capath_panel_wivec08.ppt

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capath_panel_wivec08.ppt

  1. 1. Vehicular Wireless Communication Technology: Who Pays? Susan Dickey, Ph. D Software Functional Manager California PATH/UC Berkeley [email_address] Panel presentation WiVec, Sept 22, 2008, Calgary
  2. 2. Presentation topics <ul><li>Describe vehicular communication research history and challenges at California PATH (Partners for Advance Transit and Highways) </li></ul><ul><li>Present current VII (Vehicle Infrastructure Integration) California testbed and GEMS (Group-enabled Mobility and Safety) activities </li></ul><ul><li>Discuss challenges for funding initial DSRC/WAVE deployment and some application ideas </li></ul><ul><ul><li>Note: Ideas are the author’s own and not necessarily those of her funding agencies. </li></ul></ul>
  3. 3. Safety & Mobility Challenges in California <ul><li>Safety </li></ul><ul><ul><li>1 Million vehicle crashes each year </li></ul></ul><ul><ul><li>210,000 are injury-crashes, with 4,000 Fatalities </li></ul></ul><ul><ul><li>About 25% of fatalities occur at intersections, another 25% are lane/roadway departures </li></ul></ul><ul><ul><li>Total Cost: more than $25 Billion per year </li></ul></ul><ul><li>Mobility </li></ul><ul><ul><li>560,000 hours of delay on average each day </li></ul></ul><ul><ul><li>30% of this delay is caused by incidents </li></ul></ul><ul><ul><li>Total Cost: more than $21 Billion per year </li></ul></ul>Caltrans Improves Mobility Across California
  4. 4. Wireless Communications: a tool to meet these challenges <ul><li>Research at California PATH has been investigating wireless communications, vehicle to vehicle and vehicle to roadside, for some time </li></ul><ul><ul><li>Automated Highway Systems (1997-2003) </li></ul></ul><ul><ul><li>Active Safety Systems (2002-present) </li></ul></ul><ul><ul><ul><li>Cooperative Intersection Collision Avoidance Systems/Smart Intersections </li></ul></ul></ul><ul><ul><ul><li>Situational Awareness </li></ul></ul></ul><ul><ul><li>VII California Testbed (2004-present) </li></ul></ul><ul><ul><li>Connected Traveler (2008-present) </li></ul></ul>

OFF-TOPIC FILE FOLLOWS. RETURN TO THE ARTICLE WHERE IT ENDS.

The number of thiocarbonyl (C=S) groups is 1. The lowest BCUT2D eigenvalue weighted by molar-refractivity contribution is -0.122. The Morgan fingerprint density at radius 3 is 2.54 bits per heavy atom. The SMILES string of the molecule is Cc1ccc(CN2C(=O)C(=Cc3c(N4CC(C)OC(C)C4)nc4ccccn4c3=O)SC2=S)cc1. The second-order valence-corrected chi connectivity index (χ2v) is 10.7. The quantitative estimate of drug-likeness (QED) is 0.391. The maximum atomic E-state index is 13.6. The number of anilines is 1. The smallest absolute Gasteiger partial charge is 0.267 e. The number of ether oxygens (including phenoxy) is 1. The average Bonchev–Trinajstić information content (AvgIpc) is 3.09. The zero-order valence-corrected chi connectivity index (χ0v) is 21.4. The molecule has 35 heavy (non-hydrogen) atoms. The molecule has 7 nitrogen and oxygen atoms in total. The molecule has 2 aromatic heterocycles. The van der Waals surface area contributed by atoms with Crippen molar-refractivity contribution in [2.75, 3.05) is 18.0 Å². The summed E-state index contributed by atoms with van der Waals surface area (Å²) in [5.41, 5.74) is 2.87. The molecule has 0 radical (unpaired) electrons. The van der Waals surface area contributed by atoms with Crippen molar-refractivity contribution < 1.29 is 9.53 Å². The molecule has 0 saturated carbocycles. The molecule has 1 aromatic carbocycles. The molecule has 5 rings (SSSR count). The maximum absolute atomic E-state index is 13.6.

5. 5. Vehicular Networking Prototypes <ul><li>Situational awareness (WiFi, 2004), blind spot/ lane assist, intersection assistant, neighboring vehicle map real-time </li></ul>R2V, V2R communications (Denso WAVE Radio Module, 2004), broadcast freeway exit info and signage, vehicle send speed and location
  6. 6. California PATH Smart Intersection (2004-present) <ul><li>Initially WiFi was used to deliver in-vehicle warnings and enable SV/POV/RSE communication for driver behavior research. </li></ul><ul><li>Kapsch-TraffiCom IEEE 1609 capable MCNU has been installed (on pole at lower right of intersection) </li></ul>
  7. 7. VII California Test Bed (2005 to Present) <ul><li>60 miles right of way </li></ul><ul><li>Denso and Kapsch RSE </li></ul><ul><li>Test bed applications: </li></ul><ul><ul><li>Traveler information using 511 </li></ul></ul><ul><ul><li>Electronic payment and toll collection </li></ul></ul><ul><ul><li>Ramp metering </li></ul></ul><ul><ul><li>Cooperative Intersection Collision Avoidance </li></ul></ul><ul><ul><li>Curve Over-Speed warning </li></ul></ul><ul><ul><li>HA-NDGPS </li></ul></ul><ul><ul><li>Vehicle information and diagnostics </li></ul></ul><ul><li>Public agency and auto industry partners. </li></ul>
  8. 8. The “Connected Traveler” (2008): two projects to get results now <ul><li>“ Mobile Millennium” (CCIT) </li></ul><ul><ul><li>Builds upon the success of the “Mobile Century” Experiment </li></ul></ul><ul><ul><li>Very much a “Private Sector” business model </li></ul></ul><ul><ul><li>Public Sector becomes just another consumer of the traffic data </li></ul></ul><ul><li>“ Group-Enabled Mobility and Safety” (GEMS) (PATH) </li></ul><ul><ul><li>A “Gateway” connects the consumer mobile device in the vehicle to roadside infrastructure </li></ul></ul><ul><ul><li>The Gateway enables new transit services too </li></ul></ul><ul><ul><ul><li>Several transit agencies are very interested in these services </li></ul></ul></ul><ul><ul><li>The Public Sector seeks to be the catalyst in triggering Private Sector development </li></ul></ul>